TNA debuted on essentially nationwide television this past Friday in the United States. TNA Impact had its first taping on Thursday in Orlando, Fla., for airing the next day on Fox Sports Net. This certainly marks a turning point for the company, as they have achieved the "holy grail" that everyone has been talking about forever. What they are able to do with it will be something to be determined in coming weeks.
It seems that the question everyone is asking is how this will "impact" the future of TNA as a wrestling company. There have been two schools of thought, one, being that this will expose casual fans to the hot product, prompting them to buy more pay per views, open up the door for more licensing deals, advertising revenue, and eventually lead to running road shows.
The other school of thought is that the time slot (Fridays at 2 p.m.) is not the best and that the costs of buying the hour coupled with the hard sell of wrestling to potential advertisers will make this a money pit for TNA and Panda Energy. Amidst all of this there are comparisons to ECW.
First let me deal with the comparison. There isn't one. The two companies evolved completely differently and the business is as different as it could be compared to 1993 when ECW started up. In some ways (financial backing) TNA is in a stronger position initially, but in literally every other category, ECW had an advantage. Not based on talent or management, but on the environment at the time.
In 1993 the business had become very bland with boring matches on TV and a laid-back in-ring style. Enter ECW which incorporated the mayhem of the FMW (Frontier Martial Arts Wrestling) with the MTV culture prevalent at the time in the media. Throw in a dose of Paul Heyman's fertile mind and an identified gap in the industry for this type of product and you had a cult sensation.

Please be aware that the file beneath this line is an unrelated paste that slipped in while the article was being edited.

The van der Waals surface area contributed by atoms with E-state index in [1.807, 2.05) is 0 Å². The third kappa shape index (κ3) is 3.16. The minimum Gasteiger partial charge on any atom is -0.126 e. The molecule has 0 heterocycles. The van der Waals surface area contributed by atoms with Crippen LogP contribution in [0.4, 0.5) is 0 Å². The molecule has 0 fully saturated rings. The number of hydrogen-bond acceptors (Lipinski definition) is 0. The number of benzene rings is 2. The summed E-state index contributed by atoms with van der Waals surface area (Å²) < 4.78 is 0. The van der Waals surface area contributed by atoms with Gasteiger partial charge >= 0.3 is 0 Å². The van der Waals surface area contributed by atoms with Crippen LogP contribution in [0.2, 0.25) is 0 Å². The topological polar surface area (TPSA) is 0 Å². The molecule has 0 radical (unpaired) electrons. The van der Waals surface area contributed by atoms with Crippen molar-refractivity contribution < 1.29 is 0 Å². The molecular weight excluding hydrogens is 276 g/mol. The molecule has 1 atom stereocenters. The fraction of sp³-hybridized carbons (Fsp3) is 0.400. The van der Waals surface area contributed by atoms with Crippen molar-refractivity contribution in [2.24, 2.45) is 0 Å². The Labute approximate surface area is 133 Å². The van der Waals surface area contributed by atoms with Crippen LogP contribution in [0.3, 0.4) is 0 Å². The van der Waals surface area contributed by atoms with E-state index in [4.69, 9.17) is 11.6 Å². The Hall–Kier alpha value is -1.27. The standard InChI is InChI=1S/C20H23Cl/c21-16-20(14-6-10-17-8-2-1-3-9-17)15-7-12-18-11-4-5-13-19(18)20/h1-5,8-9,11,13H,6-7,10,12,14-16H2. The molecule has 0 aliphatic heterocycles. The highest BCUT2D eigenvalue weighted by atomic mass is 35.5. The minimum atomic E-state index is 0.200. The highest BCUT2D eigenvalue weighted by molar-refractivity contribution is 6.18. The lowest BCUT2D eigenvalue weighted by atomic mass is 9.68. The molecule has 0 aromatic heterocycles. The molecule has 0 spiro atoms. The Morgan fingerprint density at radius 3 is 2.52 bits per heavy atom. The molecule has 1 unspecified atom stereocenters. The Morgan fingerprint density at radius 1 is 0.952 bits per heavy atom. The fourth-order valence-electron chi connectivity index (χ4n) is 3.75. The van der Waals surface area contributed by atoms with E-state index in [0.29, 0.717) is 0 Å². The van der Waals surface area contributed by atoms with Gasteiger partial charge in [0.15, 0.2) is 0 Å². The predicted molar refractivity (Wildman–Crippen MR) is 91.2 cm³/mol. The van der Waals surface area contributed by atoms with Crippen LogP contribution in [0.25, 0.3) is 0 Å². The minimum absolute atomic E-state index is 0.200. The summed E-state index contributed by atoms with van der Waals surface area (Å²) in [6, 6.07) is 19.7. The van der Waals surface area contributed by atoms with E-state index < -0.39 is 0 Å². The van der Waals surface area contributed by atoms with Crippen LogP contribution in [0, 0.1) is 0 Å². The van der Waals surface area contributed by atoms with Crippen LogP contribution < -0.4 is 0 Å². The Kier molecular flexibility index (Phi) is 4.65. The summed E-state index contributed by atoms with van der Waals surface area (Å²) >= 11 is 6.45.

I have spoken often on the subject of emotional connection where it concerns the marketing of talent to the audience and how hard that is to get and almost impossible to create: it just happens. What you do with it is another question. Well, ECW as a company had the emotional connection.
Unfortunately, circumstances were not on its side and in 2001 the business imploded.
Flash to 2004 and TNA is a vastly different entity than ECW. First, you have the legendary Jerry Jarrett keeping a handle on expenses and overseeing the operation. You have Jeff Jarrett running the day to day operations and Dixie Carter's marketing mind pushing the product. Throw in a great dressing room of talent and booking creativity that springs from folks like Dutch Mantel, Vince Russo and Glenn Gilberti and you have the makings of a breakthrough company.
However, just as was the case with ECW in 2001, the environment is something you as a company cannot control and as such, you need to be constantly changing and evolving your product to survive in the industry. Being lean, adaptable and ready to fill a niche will be what takes TNA to the next level.
In one of those moments of being on the wrong side of an issue with absolutely no defence, long-time WWE employee Bruce Prichard has apparently been advocating doing away with the cruiserweight division.